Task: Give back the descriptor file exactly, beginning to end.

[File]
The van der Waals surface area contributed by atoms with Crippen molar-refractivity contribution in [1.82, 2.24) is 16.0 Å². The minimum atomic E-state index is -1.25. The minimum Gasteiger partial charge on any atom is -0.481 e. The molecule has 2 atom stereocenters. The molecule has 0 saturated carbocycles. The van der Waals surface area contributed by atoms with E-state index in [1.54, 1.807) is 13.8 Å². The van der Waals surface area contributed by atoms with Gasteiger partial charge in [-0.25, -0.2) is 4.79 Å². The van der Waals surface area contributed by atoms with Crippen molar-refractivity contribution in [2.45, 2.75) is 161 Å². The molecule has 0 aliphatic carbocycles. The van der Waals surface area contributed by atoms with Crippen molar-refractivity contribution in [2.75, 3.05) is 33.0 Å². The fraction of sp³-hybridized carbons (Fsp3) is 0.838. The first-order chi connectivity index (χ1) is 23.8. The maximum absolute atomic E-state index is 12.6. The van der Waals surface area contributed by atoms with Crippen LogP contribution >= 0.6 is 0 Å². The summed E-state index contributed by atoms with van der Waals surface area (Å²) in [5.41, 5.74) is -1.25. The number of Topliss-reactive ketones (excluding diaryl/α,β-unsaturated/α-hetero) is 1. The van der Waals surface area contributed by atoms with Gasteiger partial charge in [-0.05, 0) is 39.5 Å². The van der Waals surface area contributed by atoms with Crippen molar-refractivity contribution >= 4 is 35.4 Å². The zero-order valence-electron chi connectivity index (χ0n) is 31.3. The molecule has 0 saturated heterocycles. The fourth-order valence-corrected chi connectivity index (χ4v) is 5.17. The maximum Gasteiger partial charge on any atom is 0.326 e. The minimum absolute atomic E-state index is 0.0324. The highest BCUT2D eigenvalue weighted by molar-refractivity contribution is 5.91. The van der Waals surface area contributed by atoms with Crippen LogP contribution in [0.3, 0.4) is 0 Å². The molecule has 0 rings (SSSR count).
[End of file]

The van der Waals surface area contributed by atoms with Crippen molar-refractivity contribution in [1.82, 2.24) is 16.0 Å². The minimum atomic E-state index is -1.25. The minimum Gasteiger partial charge on any atom is -0.481 e. The molecule has 2 atom stereocenters. The molecule has 0 saturated carbocycles. The van der Waals surface area contributed by atoms with E-state index in [1.54, 1.807) is 13.8 Å². The van der Waals surface area contributed by atoms with Gasteiger partial charge in [-0.25, -0.2) is 4.79 Å². The van der Waals surface area contributed by atoms with Crippen molar-refractivity contribution in [2.45, 2.75) is 161 Å². The molecule has 0 aliphatic carbocycles. The van der Waals surface area contributed by atoms with Crippen molar-refractivity contribution in [2.75, 3.05) is 33.0 Å². The fraction of sp³-hybridized carbons (Fsp3) is 0.838. The first-order chi connectivity index (χ1) is 23.8. The maximum absolute atomic E-state index is 12.6. The van der Waals surface area contributed by atoms with Crippen LogP contribution >= 0.6 is 0 Å². The summed E-state index contributed by atoms with van der Waals surface area (Å²) in [5.41, 5.74) is -1.25. The number of Topliss-reactive ketones (excluding diaryl/α,β-unsaturated/α-hetero) is 1. The van der Waals surface area contributed by atoms with Gasteiger partial charge in [-0.05, 0) is 39.5 Å². The van der Waals surface area contributed by atoms with Crippen molar-refractivity contribution >= 4 is 35.4 Å². The zero-order valence-electron chi connectivity index (χ0n) is 31.3. The molecule has 0 saturated heterocycles. The fourth-order valence-corrected chi connectivity index (χ4v) is 5.17. The maximum Gasteiger partial charge on any atom is 0.326 e. The minimum absolute atomic E-state index is 0.0324. The highest BCUT2D eigenvalue weighted by molar-refractivity contribution is 5.91. The van der Waals surface area contributed by atoms with Crippen LogP contribution in [0.3, 0.4) is 0 Å². The molecule has 0 rings (SSSR count).